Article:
The New Maurice Lacroix Aikon Venturer 38mm

The New Maurice Lacroix Aikon Venturer 38mm - Image credit: Maurice Lacroix

And now, an Aikon for the ladies! Not my words, but those of the marketing team at Marucie Lacroix. I’m constantly perplexed at why, even in 2021, manufacturers feel the need to market a watch as being a ladies or a gents, but let’s save my thoughts on that for later.

A 38mm Venturer in and of itself is no bad thing, as buyers, particularly enthusiasts almost expect brands nowadays to sell key ranges in different sizes. Like it’s larger diameter siblings, the Venturer 38mm is water resistant to 300m and the case and bracelet are well engineered and use a mix of brushed and polished finishes. It features a white laquer dial and of course comes with the obligatory diamond indices. It’s kept fairly simple at least, although for a ‘dive’ watch legibility isn’t particularly strong, with a monochromatic palate providing little in the way of contrast. The bezel with white ceramic insert rotates, and the six ‘arms’ help aid easy rotation. The hands and 12, 3, 6, and 9 indices are lumed. Of course, as expected on a watch at this price point, the glass is sapphire.

The movement used is the ML115 automatic movement with a 38-hour power reserve and VPH of 28,800, based on the Sellita SW-200. The watch comes supplied with an additional white rubber strap with applied logo.

Stats:

Reference: AI6057-SS00F-150-F
Case Width: 38mm
Movement: Automatic ML115
Functions: Central hours and minutes, date
Power Reserve: 38 hours
Case: Bronze alloy
Water-resistance: 300m
Dial: White lacquer
Strap: Five-link stainless steel bracelet and white rubber strap

Price: €2350
Availability: TBA

First thoughts
The Venturer 38mm is a good-looking watch with decent specs for a fair price. Legibility aside, it actually looks really great in white, and I don’t even mind the diamonds as they are at least done well and not too over-the-top. However, whilst I’m all for brands offering different sizes cases – the more the merrier I say - as alluded to above, surely it’s time that manufacturers just sold watches by size, rather than gender? It should be about choice, not assumptions. Surely the buyer will decide if it's for them? Also, I know from speaking to watch enthusiasts that many women would like to see smaller diameter watches without all the diamonds and mother of pearl! Many men with smaller wrists would I'm sure also love a 38mm Venturer, but when they only offered in diamond emblazoned white, it’s a bit, well, limiting.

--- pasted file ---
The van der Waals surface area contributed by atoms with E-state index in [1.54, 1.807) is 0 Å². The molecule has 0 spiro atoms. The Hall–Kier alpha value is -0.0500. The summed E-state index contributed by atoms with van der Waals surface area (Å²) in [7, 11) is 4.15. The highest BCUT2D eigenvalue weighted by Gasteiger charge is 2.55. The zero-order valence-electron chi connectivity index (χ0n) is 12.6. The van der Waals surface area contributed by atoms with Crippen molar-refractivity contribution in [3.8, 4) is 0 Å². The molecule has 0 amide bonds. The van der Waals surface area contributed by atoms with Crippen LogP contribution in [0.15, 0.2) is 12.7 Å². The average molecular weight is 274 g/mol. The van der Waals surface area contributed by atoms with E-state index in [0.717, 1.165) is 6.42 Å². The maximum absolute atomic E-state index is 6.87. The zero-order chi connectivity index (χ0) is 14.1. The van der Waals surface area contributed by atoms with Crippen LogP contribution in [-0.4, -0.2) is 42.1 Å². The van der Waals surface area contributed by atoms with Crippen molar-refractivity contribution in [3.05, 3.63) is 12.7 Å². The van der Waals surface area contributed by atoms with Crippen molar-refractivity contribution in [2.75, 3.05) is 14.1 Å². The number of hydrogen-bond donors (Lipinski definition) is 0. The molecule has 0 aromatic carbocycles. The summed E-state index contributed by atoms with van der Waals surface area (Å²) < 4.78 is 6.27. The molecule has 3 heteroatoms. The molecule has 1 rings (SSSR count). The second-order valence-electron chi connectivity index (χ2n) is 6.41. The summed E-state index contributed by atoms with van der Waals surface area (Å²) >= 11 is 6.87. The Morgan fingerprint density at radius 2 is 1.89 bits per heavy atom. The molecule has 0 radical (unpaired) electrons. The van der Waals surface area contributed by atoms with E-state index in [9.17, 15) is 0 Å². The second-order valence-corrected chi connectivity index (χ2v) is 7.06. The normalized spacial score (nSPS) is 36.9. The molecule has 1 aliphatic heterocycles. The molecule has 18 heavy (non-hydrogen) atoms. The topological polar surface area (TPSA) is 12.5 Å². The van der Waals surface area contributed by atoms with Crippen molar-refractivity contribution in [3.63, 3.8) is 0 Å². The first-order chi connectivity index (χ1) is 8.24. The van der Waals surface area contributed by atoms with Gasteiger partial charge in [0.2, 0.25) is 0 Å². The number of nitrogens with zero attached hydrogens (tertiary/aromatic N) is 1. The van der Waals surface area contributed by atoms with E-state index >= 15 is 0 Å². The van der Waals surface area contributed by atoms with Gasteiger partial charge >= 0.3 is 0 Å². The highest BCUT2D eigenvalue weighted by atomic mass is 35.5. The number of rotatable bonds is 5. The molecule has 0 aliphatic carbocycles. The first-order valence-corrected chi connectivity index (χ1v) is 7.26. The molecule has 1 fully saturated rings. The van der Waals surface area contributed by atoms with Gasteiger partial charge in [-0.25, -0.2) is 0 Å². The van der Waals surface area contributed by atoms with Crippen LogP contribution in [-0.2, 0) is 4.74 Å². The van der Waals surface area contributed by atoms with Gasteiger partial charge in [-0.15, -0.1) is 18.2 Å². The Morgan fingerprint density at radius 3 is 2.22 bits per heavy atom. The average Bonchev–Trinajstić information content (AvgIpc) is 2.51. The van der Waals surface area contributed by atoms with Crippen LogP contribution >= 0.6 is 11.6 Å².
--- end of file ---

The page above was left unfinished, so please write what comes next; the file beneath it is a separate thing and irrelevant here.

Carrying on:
The New Maurice Lacroix Aikon Master Grand Date

The New Maurice Lacroix Aikon Master Grand Date - Image credit: Maurice Lacroix

Maurice Lacroix has a penchant for pushing the boundaries more with its higher priced watches, which often feature more exotic complications and/or more avant-guard designs such as those found in the Masterpiece collection. These designs almost sit within an imaginary sub-brand. I tend to think of these watches as the designers' ‘Friday watches’ – when they are allowed to go a little bit wild on a Friday afternoon!